You’ve come to the right place! Here’s the advice I would give to any new manager, over a series of two meetings.
16. Learn and practice a coaching model.
Coaching is the art and skill of helping someone remove their own roadblocks and unleash their potential. GROW (goals, reality, options, and will) is as good a coaching model as any. Again, read about it, take a course, or ask someone to teach it to you.
17. You’ll make some mistakes.
No, you’ll make lots of mistakes! Get used to it, and most importantly learn from those mistakes, and don’t repeat them. A dose of humility will go a long way.
18. Learn to ask awesome questions.
Too many new managers feel like they have to come in with all of the answers. While leveraging your experience and expertise is always a good thing, it’s even better to ask the right questions that harness the experience and expertise of your team.
19. Have a box of Kleenex on your desk.
Trust me on this one – don’t get caught short-handed. Unlike baseball, there is plenty of crying involved in management. Learn to deal with it in a way that treats your employees with respect.
20. Read Bob Sutton’s 12 Things Good Bosses Believe.
There are a LOT of great articles and books I could recommend, but this one is a must for any boss. Read it over and over at least once a year. The key take-a-way: get over yourself.
21. Subscribe to at least 5 leadership & management blogs and read at least one leadership book each year.
I know a lot of managers that read a book a month – but I realize that’s not realistic for many. Blogs are free, easy to read and digest, and plentiful. I’d of course recommend this site, as well Susan Heathfield’s Human Resources.
22. Be you.
It’s called “authentic leadership”, and it involves being clear on who you are, where you came from, what you stand for, and your vision for success. Then, it’s about communicating and behaving in a way that consistently reflects your core beliefs and values.
23. Develop a strategy.
Better yet if you involve your team in creating a vision, mission, and goals. It’s all about engagement and alignment.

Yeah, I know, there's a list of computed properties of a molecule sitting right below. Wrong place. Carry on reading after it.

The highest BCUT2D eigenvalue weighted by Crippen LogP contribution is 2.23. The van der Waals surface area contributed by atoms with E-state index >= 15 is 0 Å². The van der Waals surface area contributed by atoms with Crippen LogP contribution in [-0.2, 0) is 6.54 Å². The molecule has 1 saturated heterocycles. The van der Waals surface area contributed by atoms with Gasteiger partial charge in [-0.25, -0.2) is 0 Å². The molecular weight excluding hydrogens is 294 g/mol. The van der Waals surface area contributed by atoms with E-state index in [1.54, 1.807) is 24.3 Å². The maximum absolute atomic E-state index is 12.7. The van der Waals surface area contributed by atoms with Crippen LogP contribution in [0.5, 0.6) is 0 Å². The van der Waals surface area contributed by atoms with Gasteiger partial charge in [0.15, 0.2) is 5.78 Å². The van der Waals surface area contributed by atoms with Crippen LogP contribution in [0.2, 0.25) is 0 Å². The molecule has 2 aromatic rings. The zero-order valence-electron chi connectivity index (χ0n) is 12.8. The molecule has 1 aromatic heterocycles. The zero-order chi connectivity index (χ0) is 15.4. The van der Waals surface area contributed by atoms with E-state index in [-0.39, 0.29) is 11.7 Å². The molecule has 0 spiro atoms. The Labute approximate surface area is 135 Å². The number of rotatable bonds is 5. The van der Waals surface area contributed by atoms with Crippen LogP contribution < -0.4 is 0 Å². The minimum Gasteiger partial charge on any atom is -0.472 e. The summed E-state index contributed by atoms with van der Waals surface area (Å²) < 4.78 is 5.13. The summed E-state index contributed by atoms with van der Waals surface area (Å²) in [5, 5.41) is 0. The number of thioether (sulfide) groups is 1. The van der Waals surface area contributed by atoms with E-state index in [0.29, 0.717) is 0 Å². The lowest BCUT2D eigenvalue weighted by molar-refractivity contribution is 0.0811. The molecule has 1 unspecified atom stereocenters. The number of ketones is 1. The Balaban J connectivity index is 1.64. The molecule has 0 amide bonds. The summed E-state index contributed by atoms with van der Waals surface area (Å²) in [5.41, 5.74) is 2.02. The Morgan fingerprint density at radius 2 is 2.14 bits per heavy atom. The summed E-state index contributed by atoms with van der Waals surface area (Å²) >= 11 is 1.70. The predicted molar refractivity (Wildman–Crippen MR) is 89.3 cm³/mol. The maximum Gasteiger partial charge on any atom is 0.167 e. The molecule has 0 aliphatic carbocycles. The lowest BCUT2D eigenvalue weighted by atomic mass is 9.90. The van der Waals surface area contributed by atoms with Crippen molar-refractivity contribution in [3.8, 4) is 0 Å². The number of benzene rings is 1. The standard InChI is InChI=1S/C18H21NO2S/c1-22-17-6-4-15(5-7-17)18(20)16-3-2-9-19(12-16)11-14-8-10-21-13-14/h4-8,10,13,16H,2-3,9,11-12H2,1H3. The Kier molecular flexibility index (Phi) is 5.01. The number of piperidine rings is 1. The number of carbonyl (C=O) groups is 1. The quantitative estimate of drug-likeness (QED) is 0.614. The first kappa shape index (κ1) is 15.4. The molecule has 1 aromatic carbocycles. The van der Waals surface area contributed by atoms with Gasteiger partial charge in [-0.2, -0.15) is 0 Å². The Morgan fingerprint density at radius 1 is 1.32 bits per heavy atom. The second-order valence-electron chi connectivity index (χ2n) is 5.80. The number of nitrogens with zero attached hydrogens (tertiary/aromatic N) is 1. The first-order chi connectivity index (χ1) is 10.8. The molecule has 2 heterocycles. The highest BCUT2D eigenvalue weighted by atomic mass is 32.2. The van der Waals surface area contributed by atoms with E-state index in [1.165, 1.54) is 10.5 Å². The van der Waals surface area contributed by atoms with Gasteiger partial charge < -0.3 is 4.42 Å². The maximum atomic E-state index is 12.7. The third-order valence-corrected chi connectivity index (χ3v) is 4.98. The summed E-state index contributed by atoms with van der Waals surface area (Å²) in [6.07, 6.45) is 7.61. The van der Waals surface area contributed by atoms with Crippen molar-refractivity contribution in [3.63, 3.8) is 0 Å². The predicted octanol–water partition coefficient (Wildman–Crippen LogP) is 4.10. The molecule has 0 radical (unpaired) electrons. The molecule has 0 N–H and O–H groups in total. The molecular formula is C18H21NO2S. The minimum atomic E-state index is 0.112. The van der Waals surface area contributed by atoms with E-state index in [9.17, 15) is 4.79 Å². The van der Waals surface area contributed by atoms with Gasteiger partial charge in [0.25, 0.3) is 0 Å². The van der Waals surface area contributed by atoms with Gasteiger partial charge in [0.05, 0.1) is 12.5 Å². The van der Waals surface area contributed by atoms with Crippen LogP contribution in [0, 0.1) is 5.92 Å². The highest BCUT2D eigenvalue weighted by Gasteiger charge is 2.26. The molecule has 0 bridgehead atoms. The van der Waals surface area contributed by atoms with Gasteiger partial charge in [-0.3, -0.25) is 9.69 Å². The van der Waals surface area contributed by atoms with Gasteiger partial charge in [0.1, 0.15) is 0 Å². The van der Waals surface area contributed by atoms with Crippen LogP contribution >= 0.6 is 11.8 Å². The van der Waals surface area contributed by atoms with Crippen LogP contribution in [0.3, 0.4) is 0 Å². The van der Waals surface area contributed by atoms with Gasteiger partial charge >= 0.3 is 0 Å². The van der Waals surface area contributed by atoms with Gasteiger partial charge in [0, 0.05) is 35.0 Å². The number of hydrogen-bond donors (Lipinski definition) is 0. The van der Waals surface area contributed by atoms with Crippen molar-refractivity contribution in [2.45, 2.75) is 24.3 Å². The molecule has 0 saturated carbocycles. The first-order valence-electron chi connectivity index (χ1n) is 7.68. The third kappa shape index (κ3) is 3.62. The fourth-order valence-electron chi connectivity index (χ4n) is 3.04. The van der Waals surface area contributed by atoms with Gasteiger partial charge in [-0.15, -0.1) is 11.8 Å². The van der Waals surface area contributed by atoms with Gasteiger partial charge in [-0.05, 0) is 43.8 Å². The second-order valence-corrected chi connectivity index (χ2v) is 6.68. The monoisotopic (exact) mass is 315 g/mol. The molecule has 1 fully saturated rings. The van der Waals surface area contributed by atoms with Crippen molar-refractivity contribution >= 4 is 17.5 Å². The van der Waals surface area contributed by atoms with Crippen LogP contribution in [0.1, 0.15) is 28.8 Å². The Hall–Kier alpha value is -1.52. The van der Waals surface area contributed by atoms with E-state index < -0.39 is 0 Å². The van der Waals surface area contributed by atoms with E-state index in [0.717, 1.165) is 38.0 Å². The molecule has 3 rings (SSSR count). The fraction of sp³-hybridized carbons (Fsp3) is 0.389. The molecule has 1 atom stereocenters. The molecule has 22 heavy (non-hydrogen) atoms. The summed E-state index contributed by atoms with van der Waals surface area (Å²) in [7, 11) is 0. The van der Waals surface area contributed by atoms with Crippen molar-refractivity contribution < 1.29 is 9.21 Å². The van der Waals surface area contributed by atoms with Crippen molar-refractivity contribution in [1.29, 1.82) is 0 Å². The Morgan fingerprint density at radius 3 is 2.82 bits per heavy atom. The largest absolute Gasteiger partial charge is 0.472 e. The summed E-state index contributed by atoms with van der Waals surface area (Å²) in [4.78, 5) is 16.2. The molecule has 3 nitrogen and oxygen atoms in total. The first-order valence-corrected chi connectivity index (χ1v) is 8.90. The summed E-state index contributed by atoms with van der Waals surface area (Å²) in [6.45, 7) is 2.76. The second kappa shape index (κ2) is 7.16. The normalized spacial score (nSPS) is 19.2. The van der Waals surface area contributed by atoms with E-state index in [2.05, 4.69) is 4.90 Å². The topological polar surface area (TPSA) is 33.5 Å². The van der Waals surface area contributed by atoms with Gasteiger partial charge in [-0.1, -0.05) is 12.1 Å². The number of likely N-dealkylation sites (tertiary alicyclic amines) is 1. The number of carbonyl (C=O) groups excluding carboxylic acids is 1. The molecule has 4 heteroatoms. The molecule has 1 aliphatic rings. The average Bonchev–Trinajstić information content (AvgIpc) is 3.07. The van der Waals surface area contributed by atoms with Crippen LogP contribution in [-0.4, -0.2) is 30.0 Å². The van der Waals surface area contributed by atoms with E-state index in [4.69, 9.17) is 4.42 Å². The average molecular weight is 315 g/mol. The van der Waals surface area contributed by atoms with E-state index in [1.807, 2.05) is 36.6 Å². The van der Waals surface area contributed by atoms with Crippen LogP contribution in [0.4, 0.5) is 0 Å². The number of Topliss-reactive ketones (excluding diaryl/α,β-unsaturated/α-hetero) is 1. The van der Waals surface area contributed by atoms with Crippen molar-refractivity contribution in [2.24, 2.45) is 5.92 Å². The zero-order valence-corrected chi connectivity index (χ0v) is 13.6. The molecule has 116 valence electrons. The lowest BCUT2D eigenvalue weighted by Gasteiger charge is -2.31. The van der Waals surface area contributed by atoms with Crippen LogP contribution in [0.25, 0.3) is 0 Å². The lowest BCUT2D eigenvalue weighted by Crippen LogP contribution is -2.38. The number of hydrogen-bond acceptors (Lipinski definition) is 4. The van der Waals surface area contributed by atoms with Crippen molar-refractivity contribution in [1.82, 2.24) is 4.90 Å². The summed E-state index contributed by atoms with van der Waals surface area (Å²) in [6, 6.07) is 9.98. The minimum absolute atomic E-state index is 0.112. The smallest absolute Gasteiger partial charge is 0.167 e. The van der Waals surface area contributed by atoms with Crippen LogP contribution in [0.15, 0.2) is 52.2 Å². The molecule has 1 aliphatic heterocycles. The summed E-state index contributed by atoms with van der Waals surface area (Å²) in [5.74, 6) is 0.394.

24. Be clear on and agree on expectations.
Expectations should be a part of hiring criteria, job descriptions, performance goals, and behavioral norms. Expectations shouldn’t just be a one way dialog – ask your employees what they expect from you as a manager.
25. There is no “on” and “off” switch.
Being a manager is a 24/7 role. It’s not something you can turn off after 5:00pm and go out and let your hair down with the gang. You’re a role model, good or bad, and your behavior sets the standard for the culture you create for your team. From Marshall Goldsmith, author and executive coach.
26. Be your team’s influential champion.
You now have the task of getting them the resources & support they need, which means learning how to be persuasive in more complex situations. The converse also holds – read the environment & give your team the context for their work.
27. Re-brand yourself.
If you’re being promoted from within the same department – think about your promotion as an opportunity for “re-branding” for yourself and possibly your department. From Jennifer Miller.
28. Keep your manager informed.
Make sure your boss is kept up to speed on your team’s accomplishments and any issues where your boss wouldn’t want to hear it from someone else and be caught by surprise.
29. Deal with employee performance issues sooner than later.
Most new managers will always look back and admit they didn’t move quickly enough on dealing with employee performance issues. It’s one of the hardest aspects of management, but one of the most important.
30. Take a course for new managers.
You’ll not only learn how to manage, but you’ll develop a support network of other new managers to lean on.